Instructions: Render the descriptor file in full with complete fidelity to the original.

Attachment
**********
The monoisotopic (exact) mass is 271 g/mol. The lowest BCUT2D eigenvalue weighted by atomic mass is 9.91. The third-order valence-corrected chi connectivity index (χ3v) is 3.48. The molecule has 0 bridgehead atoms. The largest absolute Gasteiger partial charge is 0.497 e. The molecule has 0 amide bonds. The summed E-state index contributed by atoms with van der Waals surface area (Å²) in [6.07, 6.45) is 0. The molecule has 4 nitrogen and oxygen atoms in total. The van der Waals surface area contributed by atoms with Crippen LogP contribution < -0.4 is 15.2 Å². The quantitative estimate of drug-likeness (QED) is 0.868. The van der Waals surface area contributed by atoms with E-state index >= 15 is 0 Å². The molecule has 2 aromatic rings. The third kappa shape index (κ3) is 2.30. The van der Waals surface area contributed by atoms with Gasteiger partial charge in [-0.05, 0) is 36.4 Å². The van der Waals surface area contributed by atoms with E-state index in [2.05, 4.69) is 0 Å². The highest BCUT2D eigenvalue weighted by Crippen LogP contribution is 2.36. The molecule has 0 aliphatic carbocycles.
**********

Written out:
The monoisotopic (exact) mass is 271 g/mol. The lowest BCUT2D eigenvalue weighted by atomic mass is 9.91. The third-order valence-corrected chi connectivity index (χ3v) is 3.48. The molecule has 0 bridgehead atoms. The largest absolute Gasteiger partial charge is 0.497 e. The molecule has 0 amide bonds. The summed E-state index contributed by atoms with van der Waals surface area (Å²) in [6.07, 6.45) is 0. The molecule has 4 nitrogen and oxygen atoms in total. The van der Waals surface area contributed by atoms with Crippen LogP contribution < -0.4 is 15.2 Å². The quantitative estimate of drug-likeness (QED) is 0.868. The van der Waals surface area contributed by atoms with E-state index >= 15 is 0 Å². The molecule has 2 aromatic rings. The third kappa shape index (κ3) is 2.30. The van der Waals surface area contributed by atoms with Gasteiger partial charge in [-0.05, 0) is 36.4 Å². The van der Waals surface area contributed by atoms with E-state index in [2.05, 4.69) is 0 Å². The highest BCUT2D eigenvalue weighted by Crippen LogP contribution is 2.36. The molecule has 0 aliphatic carbocycles.